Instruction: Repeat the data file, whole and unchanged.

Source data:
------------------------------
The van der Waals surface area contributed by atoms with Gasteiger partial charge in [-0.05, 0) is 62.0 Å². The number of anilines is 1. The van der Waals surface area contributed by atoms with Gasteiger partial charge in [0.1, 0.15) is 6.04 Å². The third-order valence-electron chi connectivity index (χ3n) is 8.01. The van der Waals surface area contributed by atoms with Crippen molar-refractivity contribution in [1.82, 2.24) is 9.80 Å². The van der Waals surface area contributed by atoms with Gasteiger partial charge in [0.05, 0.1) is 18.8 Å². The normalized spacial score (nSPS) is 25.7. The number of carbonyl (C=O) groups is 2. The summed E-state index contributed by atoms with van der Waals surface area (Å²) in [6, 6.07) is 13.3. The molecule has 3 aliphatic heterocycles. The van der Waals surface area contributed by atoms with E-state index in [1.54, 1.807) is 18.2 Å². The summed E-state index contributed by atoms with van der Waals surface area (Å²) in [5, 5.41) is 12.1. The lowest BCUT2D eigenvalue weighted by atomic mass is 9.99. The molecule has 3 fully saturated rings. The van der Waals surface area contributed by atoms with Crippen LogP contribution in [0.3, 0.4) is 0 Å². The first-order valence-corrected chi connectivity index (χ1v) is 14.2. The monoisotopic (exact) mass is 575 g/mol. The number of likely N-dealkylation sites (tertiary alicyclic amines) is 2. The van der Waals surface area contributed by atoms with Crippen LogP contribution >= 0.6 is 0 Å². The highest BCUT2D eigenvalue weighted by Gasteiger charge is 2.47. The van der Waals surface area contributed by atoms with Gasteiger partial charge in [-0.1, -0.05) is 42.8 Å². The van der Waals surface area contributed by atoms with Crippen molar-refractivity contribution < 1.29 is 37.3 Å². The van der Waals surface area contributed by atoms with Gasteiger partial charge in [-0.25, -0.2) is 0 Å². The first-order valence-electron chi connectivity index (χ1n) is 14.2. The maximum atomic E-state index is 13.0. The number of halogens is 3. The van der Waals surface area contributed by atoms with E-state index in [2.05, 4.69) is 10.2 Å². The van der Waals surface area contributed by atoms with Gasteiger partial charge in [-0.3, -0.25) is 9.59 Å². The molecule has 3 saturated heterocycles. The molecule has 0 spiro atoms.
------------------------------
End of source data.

The van der Waals surface area contributed by atoms with Gasteiger partial charge in [-0.05, 0) is 62.0 Å². The number of anilines is 1. The van der Waals surface area contributed by atoms with Gasteiger partial charge in [0.1, 0.15) is 6.04 Å². The third-order valence-electron chi connectivity index (χ3n) is 8.01. The van der Waals surface area contributed by atoms with Crippen molar-refractivity contribution in [1.82, 2.24) is 9.80 Å². The van der Waals surface area contributed by atoms with Gasteiger partial charge in [0.05, 0.1) is 18.8 Å². The normalized spacial score (nSPS) is 25.7. The number of carbonyl (C=O) groups is 2. The summed E-state index contributed by atoms with van der Waals surface area (Å²) in [6, 6.07) is 13.3. The molecule has 3 aliphatic heterocycles. The van der Waals surface area contributed by atoms with E-state index in [1.54, 1.807) is 18.2 Å². The summed E-state index contributed by atoms with van der Waals surface area (Å²) in [5, 5.41) is 12.1. The lowest BCUT2D eigenvalue weighted by atomic mass is 9.99. The molecule has 3 fully saturated rings. The van der Waals surface area contributed by atoms with Crippen LogP contribution in [0.3, 0.4) is 0 Å². The first-order valence-corrected chi connectivity index (χ1v) is 14.2. The monoisotopic (exact) mass is 575 g/mol. The number of likely N-dealkylation sites (tertiary alicyclic amines) is 2. The van der Waals surface area contributed by atoms with Crippen LogP contribution >= 0.6 is 0 Å². The highest BCUT2D eigenvalue weighted by Gasteiger charge is 2.47. The van der Waals surface area contributed by atoms with Gasteiger partial charge in [-0.1, -0.05) is 42.8 Å². The van der Waals surface area contributed by atoms with Crippen molar-refractivity contribution < 1.29 is 37.3 Å². The van der Waals surface area contributed by atoms with Gasteiger partial charge in [-0.25, -0.2) is 0 Å². The first-order valence-electron chi connectivity index (χ1n) is 14.2. The maximum atomic E-state index is 13.0. The number of halogens is 3. The van der Waals surface area contributed by atoms with E-state index in [2.05, 4.69) is 10.2 Å². The van der Waals surface area contributed by atoms with Gasteiger partial charge in [-0.3, -0.25) is 9.59 Å². The molecule has 3 saturated heterocycles. The molecule has 0 spiro atoms.